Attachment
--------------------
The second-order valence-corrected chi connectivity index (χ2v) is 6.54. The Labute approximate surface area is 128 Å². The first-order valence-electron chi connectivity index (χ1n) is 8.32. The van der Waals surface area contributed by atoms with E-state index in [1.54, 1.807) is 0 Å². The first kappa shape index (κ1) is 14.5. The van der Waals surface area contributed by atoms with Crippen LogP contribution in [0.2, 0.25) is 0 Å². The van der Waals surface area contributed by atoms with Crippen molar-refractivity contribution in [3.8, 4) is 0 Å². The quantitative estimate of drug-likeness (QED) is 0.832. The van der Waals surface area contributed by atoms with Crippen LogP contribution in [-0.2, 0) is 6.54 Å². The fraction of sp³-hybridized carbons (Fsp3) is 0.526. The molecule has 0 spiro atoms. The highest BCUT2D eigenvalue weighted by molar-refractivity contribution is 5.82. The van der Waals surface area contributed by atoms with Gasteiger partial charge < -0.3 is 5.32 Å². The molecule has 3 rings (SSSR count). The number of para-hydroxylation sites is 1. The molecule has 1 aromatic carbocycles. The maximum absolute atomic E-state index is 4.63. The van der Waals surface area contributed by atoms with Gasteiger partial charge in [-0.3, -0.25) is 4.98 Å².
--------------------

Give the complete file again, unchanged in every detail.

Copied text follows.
The second-order valence-corrected chi connectivity index (χ2v) is 6.54. The Labute approximate surface area is 128 Å². The first-order valence-electron chi connectivity index (χ1n) is 8.32. The van der Waals surface area contributed by atoms with E-state index in [1.54, 1.807) is 0 Å². The first kappa shape index (κ1) is 14.5. The van der Waals surface area contributed by atoms with Crippen LogP contribution in [0.2, 0.25) is 0 Å². The van der Waals surface area contributed by atoms with Crippen molar-refractivity contribution in [3.8, 4) is 0 Å². The quantitative estimate of drug-likeness (QED) is 0.832. The van der Waals surface area contributed by atoms with Crippen LogP contribution in [-0.2, 0) is 6.54 Å². The fraction of sp³-hybridized carbons (Fsp3) is 0.526. The molecule has 0 spiro atoms. The highest BCUT2D eigenvalue weighted by molar-refractivity contribution is 5.82. The van der Waals surface area contributed by atoms with Gasteiger partial charge < -0.3 is 5.32 Å². The molecule has 3 rings (SSSR count). The number of para-hydroxylation sites is 1. The molecule has 1 aromatic carbocycles. The maximum absolute atomic E-state index is 4.63. The van der Waals surface area contributed by atoms with Gasteiger partial charge in [-0.3, -0.25) is 4.98 Å².